The lateral collateral ligament (LCL) is the ligament located in the knee joint. Ligaments are thick, strong bands of tissue that connect bone to bone. The LCL runs along the outside of the knee joint, from the outside of the bottom of the thighbone to the top of the lower-leg bone. The LCL helps keep the knee joint stable, especially the outer aspect of the joint.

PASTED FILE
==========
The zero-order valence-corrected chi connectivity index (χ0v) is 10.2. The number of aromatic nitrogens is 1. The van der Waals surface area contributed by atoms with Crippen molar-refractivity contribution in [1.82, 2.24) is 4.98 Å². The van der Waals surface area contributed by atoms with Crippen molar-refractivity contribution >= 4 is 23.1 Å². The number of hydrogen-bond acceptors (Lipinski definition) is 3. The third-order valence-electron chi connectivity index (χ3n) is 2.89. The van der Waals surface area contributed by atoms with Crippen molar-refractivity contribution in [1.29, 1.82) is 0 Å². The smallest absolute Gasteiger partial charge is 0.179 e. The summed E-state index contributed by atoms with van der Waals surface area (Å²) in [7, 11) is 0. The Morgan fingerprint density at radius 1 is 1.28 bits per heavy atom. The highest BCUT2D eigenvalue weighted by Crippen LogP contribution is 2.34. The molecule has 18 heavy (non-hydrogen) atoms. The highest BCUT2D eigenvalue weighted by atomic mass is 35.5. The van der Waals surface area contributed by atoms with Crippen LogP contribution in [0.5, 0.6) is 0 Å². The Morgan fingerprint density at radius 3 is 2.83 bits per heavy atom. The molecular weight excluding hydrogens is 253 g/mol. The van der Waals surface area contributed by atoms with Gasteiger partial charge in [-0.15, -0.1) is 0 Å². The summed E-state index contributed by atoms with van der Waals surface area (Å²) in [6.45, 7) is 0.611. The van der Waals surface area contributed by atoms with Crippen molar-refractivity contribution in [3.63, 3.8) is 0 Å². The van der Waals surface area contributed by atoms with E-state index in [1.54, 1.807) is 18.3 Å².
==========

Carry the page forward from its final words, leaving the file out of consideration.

An injury to the LCL could include straining, spraining, and partially or completely tearing any part of that ligament. The main cause of LCL injuries is direct-force trauma to the inside of the knee. This puts pressure on the outside of the knee and causes the LCL to stretch or tear.
Its difficult to prevent knee ligament injuries because they’re often a result of an accident or unforeseen circumstance. However, several preventive measures can help minimize the risk of a knee ligament injury, including: